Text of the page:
When she told me to "stop here" we got out and she took me around with notes on a map she had drawn on a slip of paper.  "Here's where the Cow Tree was, that's where the cabin was and that road goes to the Frog Pond."  We found the rock outline of the cellar where the girls buried potatoes and other root vegetables that they would dig back up during the winter.

After they built Round Butte Dam in the sixties the remnants of the farming community were strewn on the landscape.  In the early seventies the scavengers, scrap dealers and treasure hunters took advantage of the improved access and removed all the evidence that Grandview even existed.  No book had ever been written about the area, finding out more about Grandview was going to be a real treasure hunt.  I followed a path of discovery through libraries, newspaper archives, historical societys and interviews with descendents.  

Some of the only surviving remnants of this once thriving farm community can be seen as landscaping elements in the local properties.

This "double-shovel plow" survived at Grandview and now sits in a front yard.  Usually pulled behind a single horse or mule the "double-shovel" tamed the West for farmers of the land.

The rusting bones of this well-used Model T in it's final resting place.

I walked the two-mile road that led from home to Grandview School.  There were no snow days and her brothers would walk ahead of the horse crunching the ice so as not to cut Old Prince's fetlocks.










The land, now covered with Juniper trees, once had large stands of Pine.   Several years of indiscriminate logging and the demand for fuel for heating and cooking decimated the timber stock. 

As Central Oregon descended into drought the Ponderosa Pine and Douglas Fir gave way to the more drought-resistant Juniper.  Most of the Juniper trees in Central Oregon are less than 99 years old.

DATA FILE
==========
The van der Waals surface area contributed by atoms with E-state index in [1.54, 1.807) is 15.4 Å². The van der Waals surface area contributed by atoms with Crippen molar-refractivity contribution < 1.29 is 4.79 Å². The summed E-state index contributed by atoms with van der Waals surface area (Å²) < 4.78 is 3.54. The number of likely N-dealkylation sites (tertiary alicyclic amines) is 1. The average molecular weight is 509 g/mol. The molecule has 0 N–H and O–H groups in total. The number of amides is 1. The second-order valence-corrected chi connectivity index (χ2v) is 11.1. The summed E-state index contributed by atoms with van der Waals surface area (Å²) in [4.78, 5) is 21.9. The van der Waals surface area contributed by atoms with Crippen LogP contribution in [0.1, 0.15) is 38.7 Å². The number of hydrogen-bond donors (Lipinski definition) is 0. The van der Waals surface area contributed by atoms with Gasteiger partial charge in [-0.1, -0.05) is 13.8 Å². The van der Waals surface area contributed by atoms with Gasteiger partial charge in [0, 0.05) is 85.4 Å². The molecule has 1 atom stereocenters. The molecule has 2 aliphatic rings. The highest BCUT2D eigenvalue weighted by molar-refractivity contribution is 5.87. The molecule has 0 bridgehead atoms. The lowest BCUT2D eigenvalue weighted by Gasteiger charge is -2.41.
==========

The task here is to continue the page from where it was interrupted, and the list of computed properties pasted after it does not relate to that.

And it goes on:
The only thing remaining of the old homesteads are the rock walls that marked the borders of the claim.  This was called the Rabbit Wall and was was home to hundreds of cottontails.  Every fall the boys would go there with their 22's and bring home about two hundred rabbits to butcher and put in the ice house for winter's food.

photograph Robert Williams

Using Hope's 1925 map I spent two summers tracking down the remains of Grandview, the roads that led somwhere and nowhere, and the feel of the land.

This appears to be the only house left in Grandview, referred to as the Wheeler Ranch


You can read a sample chapter of my book HERE

You can read an article I wrote for the Jefferson County Historical Society about Grandview HERE

This journey I traveled with Hope Nance was one of the most profound and rewarding experiences of my life.




Hope Nance on her 99th Birthday




Hope Nance was buried at Grandview Cemetery, joining over twenty five of her relatives in passing.  The last survivor of Grandview, she was laid to rest next to her husband and love of her life, Jack Cropley.

The note she left behind read "Please don't feel sad about my trip, I'll be gone a long time. I love you all and will be waiting for you."